Introduction
Probability is the likelihood or chance of an event occurring.
Probability
= the number of ways of achieving success the total number of
possible outcomes
For example, the probability of flipping a coin and it
being heads is ½, because there is 1 way of getting a head and the total number
of possible outcomes is 2 (a head or tail). We write P(heads) = ½ .
The
probability of something which is certain to happen is 1. The probability of
something which is impossible to happen is 0. The probability of something
not happening is 1 minus the probability that it will happen.
Single Events:
Example
There are 6 beads in a bag, 3
are red, 2 are yellow and 1 is blue. What is the probability of picking a
yellow?
The probability is the number of yellows in the bag divided by
the total number of balls, i.e. 2/6 = 1/3.
Example
There is a bag full of
coloured balls, red, blue, green and orange. Balls are picked out and replaced.
John did this 1000 times and obtained the following results: Number of blue
balls picked out: 300 Number of red balls: 200 Number of green balls:
450 Number of orange balls: 50
a) What is the probability of picking a
green ball? b) If there are 100 balls in the bag, how many of them are likely
to be green?
a) For every 1000 balls picked out, 450 are green. Therefore
P(green) = 450/1000 = 0.45
b) The experiment suggests that 450 out of
1000 balls are green. Therefore, out of 100 balls, 45 are green (using
ratios).
Multiple Events:
Possibility Spaces
When working out what the probability of two things happening is, a
probability/ possibility space can be drawn. For example, if you throw two dice,
what is the probability that you will get: a) 8, b) 9, c) either 8 or 9?
a) The black blobs indicate the ways of getting 8 (a 2 and a
6, a 3 and a 5, ...). There are 5 different ways. The probability space shows us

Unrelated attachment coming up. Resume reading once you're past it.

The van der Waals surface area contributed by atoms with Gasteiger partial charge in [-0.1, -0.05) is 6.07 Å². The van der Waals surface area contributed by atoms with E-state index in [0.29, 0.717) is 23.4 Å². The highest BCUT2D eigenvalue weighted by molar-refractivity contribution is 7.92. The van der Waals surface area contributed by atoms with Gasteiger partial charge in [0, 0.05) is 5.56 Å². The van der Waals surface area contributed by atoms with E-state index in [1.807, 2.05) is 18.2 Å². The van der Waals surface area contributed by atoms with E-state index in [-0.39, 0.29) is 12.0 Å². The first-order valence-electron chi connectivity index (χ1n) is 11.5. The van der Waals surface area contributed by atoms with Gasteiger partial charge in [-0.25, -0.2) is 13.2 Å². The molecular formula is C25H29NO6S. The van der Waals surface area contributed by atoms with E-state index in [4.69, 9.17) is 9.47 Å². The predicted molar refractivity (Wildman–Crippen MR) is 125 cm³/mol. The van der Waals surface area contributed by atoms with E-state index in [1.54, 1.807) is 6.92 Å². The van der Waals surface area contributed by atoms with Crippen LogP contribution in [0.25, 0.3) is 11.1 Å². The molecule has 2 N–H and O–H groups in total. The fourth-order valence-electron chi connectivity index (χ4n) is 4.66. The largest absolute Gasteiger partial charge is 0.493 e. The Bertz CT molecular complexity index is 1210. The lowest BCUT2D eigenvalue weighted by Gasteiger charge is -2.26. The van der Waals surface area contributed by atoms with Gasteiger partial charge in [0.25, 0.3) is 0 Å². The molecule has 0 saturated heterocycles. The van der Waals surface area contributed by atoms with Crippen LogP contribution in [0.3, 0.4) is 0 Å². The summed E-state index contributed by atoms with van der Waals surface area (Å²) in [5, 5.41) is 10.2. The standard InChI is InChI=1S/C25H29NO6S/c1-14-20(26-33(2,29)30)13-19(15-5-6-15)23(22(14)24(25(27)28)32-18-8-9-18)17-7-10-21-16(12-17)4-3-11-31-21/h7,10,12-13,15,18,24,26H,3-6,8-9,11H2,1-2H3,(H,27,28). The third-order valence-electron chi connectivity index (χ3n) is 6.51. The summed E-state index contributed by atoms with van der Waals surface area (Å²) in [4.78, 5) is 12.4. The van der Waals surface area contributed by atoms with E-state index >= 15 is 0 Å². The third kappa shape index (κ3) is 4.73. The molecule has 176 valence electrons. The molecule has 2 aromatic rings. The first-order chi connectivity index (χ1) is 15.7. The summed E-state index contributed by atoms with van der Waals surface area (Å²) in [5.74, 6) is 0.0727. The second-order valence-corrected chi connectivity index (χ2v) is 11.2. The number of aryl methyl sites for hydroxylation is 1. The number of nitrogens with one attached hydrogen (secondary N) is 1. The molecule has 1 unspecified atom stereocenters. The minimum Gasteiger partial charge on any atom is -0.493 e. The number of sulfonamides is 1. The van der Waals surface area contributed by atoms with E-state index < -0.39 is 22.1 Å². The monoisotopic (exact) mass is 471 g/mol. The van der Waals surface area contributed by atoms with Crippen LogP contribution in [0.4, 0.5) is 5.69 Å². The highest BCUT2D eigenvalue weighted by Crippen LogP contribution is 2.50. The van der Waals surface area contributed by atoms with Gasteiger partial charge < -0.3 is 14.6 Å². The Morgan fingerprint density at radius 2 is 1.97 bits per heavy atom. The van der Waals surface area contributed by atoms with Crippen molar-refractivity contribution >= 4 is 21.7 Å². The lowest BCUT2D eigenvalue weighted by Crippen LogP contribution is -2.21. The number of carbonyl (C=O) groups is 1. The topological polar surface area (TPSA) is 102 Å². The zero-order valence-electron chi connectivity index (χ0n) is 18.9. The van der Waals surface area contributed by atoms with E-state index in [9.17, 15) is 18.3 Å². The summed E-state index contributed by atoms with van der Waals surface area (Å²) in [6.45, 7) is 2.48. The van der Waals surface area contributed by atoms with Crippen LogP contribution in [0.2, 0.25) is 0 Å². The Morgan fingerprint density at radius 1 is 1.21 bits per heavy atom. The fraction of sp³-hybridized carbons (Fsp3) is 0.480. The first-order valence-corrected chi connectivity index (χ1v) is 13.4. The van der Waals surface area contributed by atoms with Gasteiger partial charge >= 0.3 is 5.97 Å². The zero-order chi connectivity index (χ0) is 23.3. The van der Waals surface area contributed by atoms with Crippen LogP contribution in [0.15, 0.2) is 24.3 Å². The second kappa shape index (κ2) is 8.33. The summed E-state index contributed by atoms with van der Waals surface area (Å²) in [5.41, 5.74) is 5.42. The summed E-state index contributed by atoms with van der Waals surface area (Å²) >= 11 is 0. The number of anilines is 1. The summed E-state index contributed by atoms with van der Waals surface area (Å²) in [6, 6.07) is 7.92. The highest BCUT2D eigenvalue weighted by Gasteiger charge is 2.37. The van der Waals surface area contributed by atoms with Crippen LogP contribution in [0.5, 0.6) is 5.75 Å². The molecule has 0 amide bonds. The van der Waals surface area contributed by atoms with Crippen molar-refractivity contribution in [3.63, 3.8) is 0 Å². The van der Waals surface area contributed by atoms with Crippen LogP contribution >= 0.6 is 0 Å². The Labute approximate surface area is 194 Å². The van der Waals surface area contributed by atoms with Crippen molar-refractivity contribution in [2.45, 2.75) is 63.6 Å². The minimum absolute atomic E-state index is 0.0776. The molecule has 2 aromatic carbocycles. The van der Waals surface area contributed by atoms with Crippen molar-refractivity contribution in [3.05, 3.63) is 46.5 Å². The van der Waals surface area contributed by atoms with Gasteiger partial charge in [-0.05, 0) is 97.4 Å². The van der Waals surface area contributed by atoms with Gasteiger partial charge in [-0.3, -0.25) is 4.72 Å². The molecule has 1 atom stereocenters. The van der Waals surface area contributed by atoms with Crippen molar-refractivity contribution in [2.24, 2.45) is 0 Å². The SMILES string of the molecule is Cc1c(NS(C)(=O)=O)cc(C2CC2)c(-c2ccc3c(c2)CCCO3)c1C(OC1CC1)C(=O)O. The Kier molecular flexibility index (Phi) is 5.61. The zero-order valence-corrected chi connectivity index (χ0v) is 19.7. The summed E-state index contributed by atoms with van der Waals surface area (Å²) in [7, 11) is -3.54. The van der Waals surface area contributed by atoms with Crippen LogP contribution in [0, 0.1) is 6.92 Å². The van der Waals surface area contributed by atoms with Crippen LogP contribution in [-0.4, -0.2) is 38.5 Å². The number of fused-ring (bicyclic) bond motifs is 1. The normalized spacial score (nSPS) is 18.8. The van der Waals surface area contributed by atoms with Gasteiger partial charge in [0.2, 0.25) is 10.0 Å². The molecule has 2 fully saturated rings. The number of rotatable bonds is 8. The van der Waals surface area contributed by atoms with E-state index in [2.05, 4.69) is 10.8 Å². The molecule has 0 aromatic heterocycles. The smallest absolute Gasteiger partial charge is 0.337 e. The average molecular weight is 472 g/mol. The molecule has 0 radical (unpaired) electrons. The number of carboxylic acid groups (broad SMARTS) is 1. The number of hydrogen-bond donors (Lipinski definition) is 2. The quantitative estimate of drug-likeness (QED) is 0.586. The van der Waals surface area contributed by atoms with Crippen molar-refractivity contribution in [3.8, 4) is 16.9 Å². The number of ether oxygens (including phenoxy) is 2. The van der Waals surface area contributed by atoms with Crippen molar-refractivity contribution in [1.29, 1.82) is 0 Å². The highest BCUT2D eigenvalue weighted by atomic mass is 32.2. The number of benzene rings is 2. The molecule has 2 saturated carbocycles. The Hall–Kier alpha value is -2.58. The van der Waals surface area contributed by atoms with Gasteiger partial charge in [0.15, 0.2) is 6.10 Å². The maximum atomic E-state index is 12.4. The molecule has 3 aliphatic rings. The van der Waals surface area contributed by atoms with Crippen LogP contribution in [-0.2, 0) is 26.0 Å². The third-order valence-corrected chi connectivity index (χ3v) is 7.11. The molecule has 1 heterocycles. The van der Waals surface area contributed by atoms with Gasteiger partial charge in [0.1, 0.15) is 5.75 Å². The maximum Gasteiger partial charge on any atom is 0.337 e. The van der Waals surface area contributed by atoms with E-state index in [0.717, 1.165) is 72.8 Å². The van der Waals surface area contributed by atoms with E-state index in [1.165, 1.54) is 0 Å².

that when throwing 2 dice, there are 36 different possibilities (36 squares).
With 5 of these possibilities, you will get 8. Therefore P(8) = 5/36 . b)
The red blobs indicate the ways of getting 9. There are four ways, therefore
P(9) = 4/36 = 1/9. c) You will get an 8 or 9 in any of the 'blobbed'
squares. There are 9 altogether, so P(8 or 9) = 9/36 = 1/4 .
Probability Trees
Another way of representing 2 or more events is on a
probability tree.
Example
There are 3 balls in a bag: red, yellow and blue. One ball is
picked out, and not replaced, and then another ball is picked out.
The first ball can be red, yellow or blue. The probability is
1/3 for each of these. If a red ball is picked out, there will be two balls
left, a yellow and blue. The probability the second ball will be yellow is 1/2
and the probability the second ball will be blue is 1/2. The same logic can be
applied to the cases of when a yellow or blue ball is picked out
first.
In this example, the question states that the ball is not
replaced. If it was, the probability of picking a red ball (etc.) the second
time will be the same as the first (i.e. 1/3).
The AND and OR rules
In the above example, the probability of picking a red first is 1/3 and a
yellow second is 1/2. The probability that a red AND then a yellow will be
picked is 1/3 × 1/2 = 1/6 (this is shown at the end of the branch). The
probability of picking a red OR yellow first is 1/3 + 1/3 = 2/3. When the
word 'and' is used we multiply. When 'or' is used, we add. On a probability
tree, when moving from left to right we multiply and when moving down we
add.
Example
What is the probability of getting a yellow and a red in any
order? This is the same as: what is the probability of getting a yellow AND a
red OR a red AND a yellow. P(yellow and red) = 1/3 × 1/2 = 1/6 P(red and
yellow) = 1/3 × 1/2 = 1/6 P(yellow and red or red and yellow) = 1/6 + 1/6 =
1/3
Copyright © Matthew Pinkney 2003